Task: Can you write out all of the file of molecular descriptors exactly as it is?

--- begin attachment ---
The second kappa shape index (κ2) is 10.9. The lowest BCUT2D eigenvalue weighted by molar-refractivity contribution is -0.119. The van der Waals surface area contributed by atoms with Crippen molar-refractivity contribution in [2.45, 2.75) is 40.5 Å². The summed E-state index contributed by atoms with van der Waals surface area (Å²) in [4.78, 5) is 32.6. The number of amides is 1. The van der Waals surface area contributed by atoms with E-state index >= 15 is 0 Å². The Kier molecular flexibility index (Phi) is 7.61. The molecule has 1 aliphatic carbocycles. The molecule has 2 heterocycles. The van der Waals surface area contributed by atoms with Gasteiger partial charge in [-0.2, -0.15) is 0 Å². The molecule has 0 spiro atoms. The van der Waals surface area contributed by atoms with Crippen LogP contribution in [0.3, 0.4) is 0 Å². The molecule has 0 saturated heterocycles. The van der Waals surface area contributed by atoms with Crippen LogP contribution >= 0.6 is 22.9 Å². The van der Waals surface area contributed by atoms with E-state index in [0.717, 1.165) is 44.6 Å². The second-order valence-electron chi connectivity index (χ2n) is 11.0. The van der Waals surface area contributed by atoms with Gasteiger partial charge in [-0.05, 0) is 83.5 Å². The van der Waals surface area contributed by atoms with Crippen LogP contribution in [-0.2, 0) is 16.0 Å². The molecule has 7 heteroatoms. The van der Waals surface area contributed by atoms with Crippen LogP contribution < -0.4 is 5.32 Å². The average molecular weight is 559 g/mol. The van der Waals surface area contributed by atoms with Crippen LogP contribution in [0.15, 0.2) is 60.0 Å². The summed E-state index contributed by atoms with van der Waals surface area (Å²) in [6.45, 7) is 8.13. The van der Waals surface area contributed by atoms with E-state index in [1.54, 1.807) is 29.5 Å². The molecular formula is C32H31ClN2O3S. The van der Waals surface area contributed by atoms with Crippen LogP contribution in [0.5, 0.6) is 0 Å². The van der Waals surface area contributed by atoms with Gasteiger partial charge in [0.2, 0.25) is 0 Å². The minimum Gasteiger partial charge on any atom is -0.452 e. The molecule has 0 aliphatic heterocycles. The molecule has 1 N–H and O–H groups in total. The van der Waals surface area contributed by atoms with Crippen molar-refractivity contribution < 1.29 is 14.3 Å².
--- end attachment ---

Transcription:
The second kappa shape index (κ2) is 10.9. The lowest BCUT2D eigenvalue weighted by molar-refractivity contribution is -0.119. The van der Waals surface area contributed by atoms with Crippen molar-refractivity contribution in [2.45, 2.75) is 40.5 Å². The summed E-state index contributed by atoms with van der Waals surface area (Å²) in [4.78, 5) is 32.6. The number of amides is 1. The van der Waals surface area contributed by atoms with E-state index >= 15 is 0 Å². The Kier molecular flexibility index (Phi) is 7.61. The molecule has 1 aliphatic carbocycles. The molecule has 2 heterocycles. The van der Waals surface area contributed by atoms with Gasteiger partial charge in [-0.2, -0.15) is 0 Å². The molecule has 0 spiro atoms. The van der Waals surface area contributed by atoms with Crippen LogP contribution in [0.3, 0.4) is 0 Å². The molecule has 0 saturated heterocycles. The van der Waals surface area contributed by atoms with Crippen LogP contribution >= 0.6 is 22.9 Å². The van der Waals surface area contributed by atoms with E-state index in [0.717, 1.165) is 44.6 Å². The second-order valence-electron chi connectivity index (χ2n) is 11.0. The van der Waals surface area contributed by atoms with Gasteiger partial charge in [-0.05, 0) is 83.5 Å². The van der Waals surface area contributed by atoms with Crippen LogP contribution in [-0.2, 0) is 16.0 Å². The molecule has 7 heteroatoms. The van der Waals surface area contributed by atoms with Crippen LogP contribution < -0.4 is 5.32 Å². The average molecular weight is 559 g/mol. The van der Waals surface area contributed by atoms with Crippen LogP contribution in [0.15, 0.2) is 60.0 Å². The summed E-state index contributed by atoms with van der Waals surface area (Å²) in [6.45, 7) is 8.13. The van der Waals surface area contributed by atoms with E-state index in [1.54, 1.807) is 29.5 Å². The molecular formula is C32H31ClN2O3S. The van der Waals surface area contributed by atoms with Crippen LogP contribution in [0.5, 0.6) is 0 Å². The van der Waals surface area contributed by atoms with Gasteiger partial charge in [0.2, 0.25) is 0 Å². The minimum Gasteiger partial charge on any atom is -0.452 e. The molecule has 0 aliphatic heterocycles. The molecule has 1 N–H and O–H groups in total. The van der Waals surface area contributed by atoms with Crippen molar-refractivity contribution < 1.29 is 14.3 Å².